The Elusiveness of Meditation

For the longest time I felt that the benefits of meditation were as elusive as the Loch Ness Monster, Big Foot, and the Abominable Snowman combined.  Any time I would sit for meditation practice my entire body would tense up.  My inner voice, which I call my critic, would scream out at me. “You’re doing it all wrong.”  What makes you think you can meditate?” “This is useless, give up and turn on the television.”  The last statement was often what I listened to.  When I did give up, it took me thirty minutes to an hour to feel grounded again.

I read books on meditation from renowned authors on the subjects like, Pema Chodron, Osho, Jack Kornfield, and even my favorite Buddhist author Thich Nhat Hanh.  I could not gain any insight from the books and the harder I tried the more tense I became with each sitting.  I remember picking up a book about Zen meditation and the author had pictures of the wrong way to sit, the wrong way to hold your hands, the wrong way to position your cushion.  This pictorial added even more stress for me.  I couldn’t even figure out the right way to meditate, now I have to be cognizant of the wrong way as well?  Sheesh!

I took meditation classes.  These weren’t so bad but I never fully felt the connection I was supposed to have.  I also had a hard time not “peeking” to see what the other members of the class were doing.  Did they all have their eyes closed?  Were they all sitting the same way I was?  How were there hands placed?  Were they as uncomfortable as I felt?  And of course there was always the class show off looking peaceful and serene.  Then they just had to rub it in by telling everyone in the room how amazing their experience was and how they felt one with God or whatever higher being they believed in.  Why were they able to get it so easily and I was chasing after that feeling unsuccessfully?

Then I read the book, Eat, Pray, Love by Elizabeth Gilbert and it struck me; like her I was trying too hard.  I was making meditation far more difficult than it needed to be.  I was way over thinking.  No wonder I was stressing myself out.  I was very hard on myself.  I berated myself when I couldn’t get it right.  I internalized all of my mistakes.  I had to take it easy.  But, I have never been one to be kind to myself.  I rarely give myself a break.  I often beat myself up over mistakes I’ve made or continue to make.  (My Buddhism practice is teaching me to be gentler to everyone, including me.  But that is for another post.)  So I set my mind to being less of a task master and perfectionist about meditation.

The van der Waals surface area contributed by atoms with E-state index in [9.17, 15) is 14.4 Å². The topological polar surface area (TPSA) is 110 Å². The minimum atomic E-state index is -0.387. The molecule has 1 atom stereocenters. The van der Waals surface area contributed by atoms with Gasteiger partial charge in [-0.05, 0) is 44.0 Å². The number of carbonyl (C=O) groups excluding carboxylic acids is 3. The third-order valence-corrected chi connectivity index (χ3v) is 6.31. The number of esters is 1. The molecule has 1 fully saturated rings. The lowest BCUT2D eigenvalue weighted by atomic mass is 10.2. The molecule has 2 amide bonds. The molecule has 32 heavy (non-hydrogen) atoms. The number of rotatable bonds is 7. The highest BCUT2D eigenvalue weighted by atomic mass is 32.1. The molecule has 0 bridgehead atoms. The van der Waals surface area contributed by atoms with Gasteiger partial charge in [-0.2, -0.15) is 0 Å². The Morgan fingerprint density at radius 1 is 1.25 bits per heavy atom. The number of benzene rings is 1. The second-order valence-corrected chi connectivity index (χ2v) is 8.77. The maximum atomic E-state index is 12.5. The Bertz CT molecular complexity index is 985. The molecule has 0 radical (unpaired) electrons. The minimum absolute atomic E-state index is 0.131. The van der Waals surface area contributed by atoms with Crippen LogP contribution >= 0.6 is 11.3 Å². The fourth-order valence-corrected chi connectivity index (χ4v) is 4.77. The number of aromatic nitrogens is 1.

With this idea in my head I started fresh.  I looked at Thich Nhat Hanh all over again.  He has been a great help through my practice in all aspects and I knew he could help again.  I was right.  I began with the simplest of steps, “bring awareness to your breath.”  I could do that.  Thich Nhat Hanh teaches you to think, “Breathing in, I know that I am breathing in.  Breathing out, I know that I am breathing out.”  He then recommends that you dissect this into it’s smallest usable parts, “In” and “Out.”  Simple, right?  He reminds you not to berate yourself when thoughts enter you mind.  You just say to yourself, “thinking” and then return to the consciousness of your breath.  For this part I deviate slightly and instead I just mouth and think to myself, “shhhhh.”  Now, it is not the “SHHHHHHH” you use in a movie theatre when the teenagers behind you are talking and giggling and texting throughout the movie.  It is the loving soothing, “shhhhh” you use to quiet a baby that is crying or fussy.  You are not angry with that baby and you should not be angry with yourself.

After trying this several times in my meditation practice I noticed I was improving.  I wanted to go further and the ability to do that came to me thanks to Buddhist Geeks.  This is a group I’ve talked about in previous posts that focus on how technology can help enhance your Buddhist practice.  On one of their podcasts they had the developer of the Rewire App, which I highly recommend.  This app helps you remain in the moment and focused.  The way it works is having you focus on the absence of sound.  You can tie Rewire to the music on your mobile device or you can download some of their compositions.  As you meditate the music plays and at periodic intervals it will stop.  When it stops, you tap the screen to acknowledge that the music halted.  If you take too long or tap too soon the mobile device will vibrate forcing you back into the moment.  The app can even be treated as a game because in the end you see how many “meditation” points you’ve gained.  This has taken me even further in my meditation practice.

Now, I’ll admit this may not work for everyone, especially those that take themselves and their meditation too seriously.  But, I tend to be more light hearted and less serious by nature.  I have a playful spirit and this works for me.  Do what is best for you and your practice.

I know this works for me because Thich Nhat Hanh reiterates in his mediation guides that you should remind yourself as you focus on your breath, “Breathing in I clear my mind; breathing out I smile.”  I often find myself with a small smile playing across my face as I meditate now.  This is my sign I’m finally picking it up and finding some semblance of peace and joy.

My home altar for meditation.

My home altar for meditation.


7 thoughts on “The Elusiveness of Meditation

  1. Awesome post! I want to look into that meditation app, I’ve never heard anything like it before. I also struggle with meditation, and maybe it is because I’m trying too hard. Never thought of it that way before.

  2. Pingback: Remaining Present During Meditation | Accidental Buddhism

  3. Pingback: 5 Tips on How to Meditate Like a Zen Master - Faith Runs Deep

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